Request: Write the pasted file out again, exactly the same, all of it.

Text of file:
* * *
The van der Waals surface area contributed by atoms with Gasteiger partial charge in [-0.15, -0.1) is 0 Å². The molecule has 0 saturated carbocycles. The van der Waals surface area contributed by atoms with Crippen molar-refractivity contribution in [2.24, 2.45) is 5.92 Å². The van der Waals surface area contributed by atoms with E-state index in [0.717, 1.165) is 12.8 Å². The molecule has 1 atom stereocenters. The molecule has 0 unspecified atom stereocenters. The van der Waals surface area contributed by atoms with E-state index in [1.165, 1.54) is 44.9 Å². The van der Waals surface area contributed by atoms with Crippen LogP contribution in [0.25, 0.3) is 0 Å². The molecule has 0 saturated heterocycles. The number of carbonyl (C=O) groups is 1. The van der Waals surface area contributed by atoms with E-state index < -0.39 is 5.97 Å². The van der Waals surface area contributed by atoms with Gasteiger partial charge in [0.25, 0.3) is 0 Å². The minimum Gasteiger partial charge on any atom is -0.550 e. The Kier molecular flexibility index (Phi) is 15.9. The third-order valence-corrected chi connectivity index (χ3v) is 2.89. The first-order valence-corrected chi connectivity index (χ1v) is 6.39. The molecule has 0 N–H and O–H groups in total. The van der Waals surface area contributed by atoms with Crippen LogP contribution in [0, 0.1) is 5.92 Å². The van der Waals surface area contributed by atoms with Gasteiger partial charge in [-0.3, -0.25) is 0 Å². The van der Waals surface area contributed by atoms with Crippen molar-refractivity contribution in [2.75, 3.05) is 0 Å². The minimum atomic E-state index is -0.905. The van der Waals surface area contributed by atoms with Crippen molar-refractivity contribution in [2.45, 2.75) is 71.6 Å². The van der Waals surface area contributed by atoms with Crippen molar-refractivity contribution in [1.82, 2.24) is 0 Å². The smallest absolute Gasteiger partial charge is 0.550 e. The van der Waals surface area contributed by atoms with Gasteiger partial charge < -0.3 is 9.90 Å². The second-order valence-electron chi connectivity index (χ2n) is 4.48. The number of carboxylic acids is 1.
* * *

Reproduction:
The van der Waals surface area contributed by atoms with Gasteiger partial charge in [-0.15, -0.1) is 0 Å². The molecule has 0 saturated carbocycles. The van der Waals surface area contributed by atoms with Crippen molar-refractivity contribution in [2.24, 2.45) is 5.92 Å². The van der Waals surface area contributed by atoms with E-state index in [0.717, 1.165) is 12.8 Å². The molecule has 1 atom stereocenters. The molecule has 0 unspecified atom stereocenters. The van der Waals surface area contributed by atoms with E-state index in [1.165, 1.54) is 44.9 Å². The van der Waals surface area contributed by atoms with Crippen LogP contribution in [0.25, 0.3) is 0 Å². The molecule has 0 saturated heterocycles. The number of carbonyl (C=O) groups is 1. The van der Waals surface area contributed by atoms with E-state index < -0.39 is 5.97 Å². The van der Waals surface area contributed by atoms with Gasteiger partial charge in [0.25, 0.3) is 0 Å². The minimum Gasteiger partial charge on any atom is -0.550 e. The Kier molecular flexibility index (Phi) is 15.9. The third-order valence-corrected chi connectivity index (χ3v) is 2.89. The first-order valence-corrected chi connectivity index (χ1v) is 6.39. The molecule has 0 N–H and O–H groups in total. The van der Waals surface area contributed by atoms with Crippen LogP contribution in [0, 0.1) is 5.92 Å². The van der Waals surface area contributed by atoms with Gasteiger partial charge in [-0.3, -0.25) is 0 Å². The van der Waals surface area contributed by atoms with Crippen molar-refractivity contribution in [2.75, 3.05) is 0 Å². The minimum atomic E-state index is -0.905. The van der Waals surface area contributed by atoms with Crippen molar-refractivity contribution in [2.45, 2.75) is 71.6 Å². The van der Waals surface area contributed by atoms with Crippen molar-refractivity contribution in [1.82, 2.24) is 0 Å². The smallest absolute Gasteiger partial charge is 0.550 e. The van der Waals surface area contributed by atoms with Gasteiger partial charge < -0.3 is 9.90 Å². The second-order valence-electron chi connectivity index (χ2n) is 4.48. The number of carboxylic acids is 1.